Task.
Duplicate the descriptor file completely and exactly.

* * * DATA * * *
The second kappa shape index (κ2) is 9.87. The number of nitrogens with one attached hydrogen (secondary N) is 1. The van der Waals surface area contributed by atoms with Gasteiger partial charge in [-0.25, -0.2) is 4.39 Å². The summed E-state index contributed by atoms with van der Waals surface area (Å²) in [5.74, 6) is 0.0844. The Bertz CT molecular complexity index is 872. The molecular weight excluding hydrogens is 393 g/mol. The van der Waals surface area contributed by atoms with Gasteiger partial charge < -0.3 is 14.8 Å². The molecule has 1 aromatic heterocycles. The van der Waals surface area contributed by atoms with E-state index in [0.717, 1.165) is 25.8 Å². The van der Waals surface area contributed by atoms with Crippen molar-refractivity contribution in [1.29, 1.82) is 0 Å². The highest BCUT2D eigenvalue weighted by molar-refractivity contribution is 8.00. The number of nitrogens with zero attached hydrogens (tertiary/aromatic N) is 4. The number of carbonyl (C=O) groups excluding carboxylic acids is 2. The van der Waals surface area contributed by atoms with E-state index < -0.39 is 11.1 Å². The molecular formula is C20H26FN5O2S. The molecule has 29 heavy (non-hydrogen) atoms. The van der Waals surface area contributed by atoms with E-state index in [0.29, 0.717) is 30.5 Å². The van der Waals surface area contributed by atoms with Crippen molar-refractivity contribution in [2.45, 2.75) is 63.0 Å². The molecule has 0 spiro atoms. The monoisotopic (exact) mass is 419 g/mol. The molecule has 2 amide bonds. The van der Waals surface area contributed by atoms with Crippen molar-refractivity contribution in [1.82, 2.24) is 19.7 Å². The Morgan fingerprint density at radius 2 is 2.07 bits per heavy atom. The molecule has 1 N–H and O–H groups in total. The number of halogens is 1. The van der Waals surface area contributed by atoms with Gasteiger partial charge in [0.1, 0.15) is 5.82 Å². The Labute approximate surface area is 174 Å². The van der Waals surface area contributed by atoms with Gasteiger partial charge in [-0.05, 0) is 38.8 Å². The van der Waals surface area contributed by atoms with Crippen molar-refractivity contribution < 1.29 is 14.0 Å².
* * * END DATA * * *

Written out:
The second kappa shape index (κ2) is 9.87. The number of nitrogens with one attached hydrogen (secondary N) is 1. The van der Waals surface area contributed by atoms with Gasteiger partial charge in [-0.25, -0.2) is 4.39 Å². The summed E-state index contributed by atoms with van der Waals surface area (Å²) in [5.74, 6) is 0.0844. The Bertz CT molecular complexity index is 872. The molecular weight excluding hydrogens is 393 g/mol. The van der Waals surface area contributed by atoms with Gasteiger partial charge < -0.3 is 14.8 Å². The molecule has 1 aromatic heterocycles. The van der Waals surface area contributed by atoms with E-state index in [0.717, 1.165) is 25.8 Å². The van der Waals surface area contributed by atoms with Crippen molar-refractivity contribution in [1.29, 1.82) is 0 Å². The highest BCUT2D eigenvalue weighted by molar-refractivity contribution is 8.00. The number of nitrogens with zero attached hydrogens (tertiary/aromatic N) is 4. The number of carbonyl (C=O) groups excluding carboxylic acids is 2. The van der Waals surface area contributed by atoms with E-state index < -0.39 is 11.1 Å². The molecular formula is C20H26FN5O2S. The molecule has 29 heavy (non-hydrogen) atoms. The van der Waals surface area contributed by atoms with E-state index in [0.29, 0.717) is 30.5 Å². The van der Waals surface area contributed by atoms with Crippen molar-refractivity contribution in [2.45, 2.75) is 63.0 Å². The molecule has 0 spiro atoms. The monoisotopic (exact) mass is 419 g/mol. The molecule has 2 amide bonds. The van der Waals surface area contributed by atoms with Crippen molar-refractivity contribution in [1.82, 2.24) is 19.7 Å². The Morgan fingerprint density at radius 2 is 2.07 bits per heavy atom. The molecule has 1 N–H and O–H groups in total. The number of halogens is 1. The van der Waals surface area contributed by atoms with Gasteiger partial charge in [0.1, 0.15) is 5.82 Å². The Labute approximate surface area is 174 Å². The van der Waals surface area contributed by atoms with Gasteiger partial charge in [-0.05, 0) is 38.8 Å². The van der Waals surface area contributed by atoms with Crippen molar-refractivity contribution < 1.29 is 14.0 Å².